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Originally published October 24, 2014 at 8:02 PM | Page modified November 2, 2014 at 8:40 AM

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Preventive care can help through fall and winter | Rental Resource

Working from the outside in, there are several basic measures to ensure that rental properties — and the tenants inside — stay warm and dry.


Special to NWhomes

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Here comes the rain again!

Despite our attempts to put off fall, it’s finally here, and with it comes a not-so-subtle reminder to get some preventive maintenance done at home before it’s cold and dark at 5 p.m.

Working from the outside in, there are several basic measures to ensure that rental properties — and the tenants inside — stay warm and dry.

A property’s landscaping is an easy place to start.

Ground around the building should be graded to slope away from the foundation wall. This will prevent rainwater from pooling and draining against the foundation and into the basement.

Shrubs and other flora should be trimmed to keep them from resting against the foundation and siding. This will help keep air flowing around the outside of building and prevent the buildup of moisture.

Tenants whose lease agreements include responsibility for yard care should always consult with the rental owner before doing any landscaping alteration beyond routine lawn maintenance.

Rental owners brave enough to climb a ladder will want to clean leaves and dirt from the gutters and roof, and also test downspouts and drains for proper drainage. If the property is in an area with lots of shedding trees, consider delaying this work until all of the leaves have fallen.

A tenant should not be given permission to perform roof and gutter maintenance because of possible liabilities if an injury occurs.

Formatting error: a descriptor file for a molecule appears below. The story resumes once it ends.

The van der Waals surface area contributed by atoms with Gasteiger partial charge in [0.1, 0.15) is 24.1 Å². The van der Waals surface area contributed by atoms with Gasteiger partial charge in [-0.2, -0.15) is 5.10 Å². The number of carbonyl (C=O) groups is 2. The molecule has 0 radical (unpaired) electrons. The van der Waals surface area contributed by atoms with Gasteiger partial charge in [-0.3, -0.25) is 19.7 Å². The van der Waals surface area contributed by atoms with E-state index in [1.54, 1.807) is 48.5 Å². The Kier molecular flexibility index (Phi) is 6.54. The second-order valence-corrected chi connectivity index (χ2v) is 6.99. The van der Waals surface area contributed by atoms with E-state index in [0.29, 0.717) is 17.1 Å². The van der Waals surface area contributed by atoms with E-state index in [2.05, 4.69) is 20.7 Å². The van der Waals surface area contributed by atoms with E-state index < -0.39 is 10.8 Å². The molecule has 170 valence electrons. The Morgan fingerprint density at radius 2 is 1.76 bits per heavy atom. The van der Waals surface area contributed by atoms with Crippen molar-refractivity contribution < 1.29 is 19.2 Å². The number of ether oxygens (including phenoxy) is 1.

Exposed faucets and pipes should be covered to prevent freezing. Hose bibs should have an insulated cover put on them when not in use.

Inside the home, one of the most important things a tenant can do is to test all smoke and carbon-monoxide (CO) detection devices to ensure that they’re operating correctly and have fresh batteries.

Tenants are expected to maintain their home’s smoke detectors, which typically last seven to 10 years. Maintenance of CO detectors is not specified as a tenant duty under the state’s landlord-tenant act. However, many lease agreements do include this responsibility.

During winter months, there is a heightened risk of CO deaths due to the increased use of fuel-burning sources to heat rooms. If your rental unit doesn’t include at least one CO detector, be sure to request that the rental owner install one as required by law.

A heating-system tuneup should also be considered. State law requires that rental owners supply safe and adequate heat for their tenants.

Rental owners are encouraged to have this done according to manufacturer recommendations — typically every two years for gas furnaces and yearly for oil. Furnace filters should be replaced annually.

For properties with baseboard heaters, remove the dust that may have accumulated by vacuuming the vents.

Renters tend to keep their windows and doors closed to keep out the cold during fall and winter. As outdoor temperatures dip, warm air inside can become condensation on windows when there is a lack of proper ventilation. This can lead to mold growth if left unchecked.

To avoid condensation, fans should be used by tenants to circulate indoor air. If a fan isn’t present, a window should be occasionally opened when there is moisture is in the air.

Tenant should notify the rental owner if there are maintenance issues that need to be addressed. Notices should always be in writing and mailed the owner, except in the case of an emergency.

Sean Martin is the director of external affairs of the Rental Housing Association of Washington, a not-for-profit association of more than 5,000 landlord members statewide. Rental Resource is the organization’s biweekly column. For more information for landlords or tenants, visit rhawa.org.



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